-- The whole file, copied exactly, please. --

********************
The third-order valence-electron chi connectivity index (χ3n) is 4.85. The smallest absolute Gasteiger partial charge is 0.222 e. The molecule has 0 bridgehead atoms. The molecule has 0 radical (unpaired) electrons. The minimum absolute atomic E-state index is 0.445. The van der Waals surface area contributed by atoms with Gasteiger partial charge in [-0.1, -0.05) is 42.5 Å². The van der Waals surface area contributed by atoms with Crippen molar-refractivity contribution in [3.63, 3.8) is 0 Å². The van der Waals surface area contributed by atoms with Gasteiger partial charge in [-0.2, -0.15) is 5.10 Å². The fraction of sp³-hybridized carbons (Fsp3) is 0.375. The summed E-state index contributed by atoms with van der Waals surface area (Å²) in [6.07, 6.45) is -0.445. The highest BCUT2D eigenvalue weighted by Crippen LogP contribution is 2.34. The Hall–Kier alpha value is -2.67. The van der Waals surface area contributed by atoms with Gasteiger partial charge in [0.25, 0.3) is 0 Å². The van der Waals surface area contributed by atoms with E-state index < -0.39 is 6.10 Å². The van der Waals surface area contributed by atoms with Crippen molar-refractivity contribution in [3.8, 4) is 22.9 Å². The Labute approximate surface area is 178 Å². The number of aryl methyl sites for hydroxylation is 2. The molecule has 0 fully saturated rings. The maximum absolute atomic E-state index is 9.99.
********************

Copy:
The third-order valence-electron chi connectivity index (χ3n) is 4.85. The smallest absolute Gasteiger partial charge is 0.222 e. The molecule has 0 bridgehead atoms. The molecule has 0 radical (unpaired) electrons. The minimum absolute atomic E-state index is 0.445. The van der Waals surface area contributed by atoms with Gasteiger partial charge in [-0.1, -0.05) is 42.5 Å². The van der Waals surface area contributed by atoms with Crippen molar-refractivity contribution in [3.63, 3.8) is 0 Å². The van der Waals surface area contributed by atoms with Gasteiger partial charge in [-0.2, -0.15) is 5.10 Å². The fraction of sp³-hybridized carbons (Fsp3) is 0.375. The summed E-state index contributed by atoms with van der Waals surface area (Å²) in [6.07, 6.45) is -0.445. The highest BCUT2D eigenvalue weighted by Crippen LogP contribution is 2.34. The Hall–Kier alpha value is -2.67. The van der Waals surface area contributed by atoms with Gasteiger partial charge in [0.25, 0.3) is 0 Å². The van der Waals surface area contributed by atoms with E-state index < -0.39 is 6.10 Å². The van der Waals surface area contributed by atoms with Crippen molar-refractivity contribution in [3.8, 4) is 22.9 Å². The Labute approximate surface area is 178 Å². The number of aryl methyl sites for hydroxylation is 2. The molecule has 0 fully saturated rings. The maximum absolute atomic E-state index is 9.99.